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Culture and society, Curiosity

Private companies step in to help SEA Games hosting

The government’s hosting of the event has so far been disastrous.


Written by

Updated: November 27, 2019

Private companies and well-meaning individuals are stepping up to help the country’s hosting of the Southeast Asian Games football tournaments.

Philippine Football Federation president Mariano “Nonong” Araneta said Southridge School in Alabang has offered its artificial pitch as one of the practice venues for the tournaments, while Vallacar Transit, which owns the Ceres Bus line, has provided 18 of its newest buses to transport teams to their matches.

Vallacar is headed by Leo Rey Yanson, who is also the owner of the country’s top football club, Ceres-Negros. Ceres buses were also used by organizers the last time the country hosted the tournament in 2005, following complaints with the vehicle being used by the teams.

The 18 buses are intended for the 11 men’s teams and six women’s squads with one spare bus in case of emergency. The vehicles are obviously an upgrade from the tourist buses that were used initially for the teams.

While the Ceres buses were only rolled out last Tuesday, after securing a permit from the LTFRB, the company already came to the rescue last Saturday when the PFF requested its help to transport the Indonesian team from the airport to its official hotel.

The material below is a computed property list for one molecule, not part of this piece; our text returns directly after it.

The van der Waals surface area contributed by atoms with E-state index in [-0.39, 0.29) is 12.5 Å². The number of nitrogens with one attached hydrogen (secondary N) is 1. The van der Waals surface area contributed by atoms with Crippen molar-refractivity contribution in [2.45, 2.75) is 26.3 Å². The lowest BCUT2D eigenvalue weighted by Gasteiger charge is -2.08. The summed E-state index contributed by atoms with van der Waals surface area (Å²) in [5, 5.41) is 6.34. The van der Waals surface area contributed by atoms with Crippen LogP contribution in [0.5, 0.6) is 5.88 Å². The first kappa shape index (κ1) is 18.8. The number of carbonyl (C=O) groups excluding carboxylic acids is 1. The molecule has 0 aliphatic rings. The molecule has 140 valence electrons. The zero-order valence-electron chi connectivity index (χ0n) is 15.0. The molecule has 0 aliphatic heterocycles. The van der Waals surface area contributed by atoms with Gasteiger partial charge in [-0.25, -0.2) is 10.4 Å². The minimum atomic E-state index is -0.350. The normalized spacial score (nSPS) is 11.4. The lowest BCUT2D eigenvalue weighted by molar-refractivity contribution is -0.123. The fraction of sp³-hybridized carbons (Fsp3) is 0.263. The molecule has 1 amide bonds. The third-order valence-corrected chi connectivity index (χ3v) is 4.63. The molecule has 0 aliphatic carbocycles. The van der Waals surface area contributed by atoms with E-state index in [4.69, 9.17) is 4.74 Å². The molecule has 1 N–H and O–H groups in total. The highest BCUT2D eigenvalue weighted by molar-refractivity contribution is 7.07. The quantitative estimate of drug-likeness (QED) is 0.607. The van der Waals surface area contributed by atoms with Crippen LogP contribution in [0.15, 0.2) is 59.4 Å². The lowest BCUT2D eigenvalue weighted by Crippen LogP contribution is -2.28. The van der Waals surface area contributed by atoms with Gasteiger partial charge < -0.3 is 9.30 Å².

“We have been augmenting what is necessary,” Araneta said.

Araneta clarified that the PFF’s role is limited to the technical side of the tournament, which includes the conduct of the actual competition, while the Philippine SEA Games Organizing Committee is in charge of the organization of the games, ranging from the accommodations to the transportation.

“There are well-meaning individuals and companies that are willing to help us to make this SEA Games successful,” Araneta added. “We’re there not to criticize, but to help.”

Philippine football team manager Dan Palami said the Young Azkals have been quite fortunate that the PFF has been alert in addressing their needs.

“Of course, we empathize with the other teams,” said Palami, who was also at the forum backed by Pagcor, Amelie Hotel and San Miguel.

“The PFF has been there to backstop us every time we have concerns so we have not encountered problems,” added Palami.

The Young Azkals opened their campaign with a 1-1 draw with Cambodia last Monday night at Rizal Memorial Stadium.

Araneta said the federation has also released funds to the women’s team, which had complained about the quantity and the quality of food in their hotel. “Even the parents of some of the players are helping out in making sure that we get enough food for the women’s team,” he said.

“We want to move on and focus on the competition,” said Araneta. “Right now, we just have to help each other and also support our athletes.”



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Philippine Daily Inquirer
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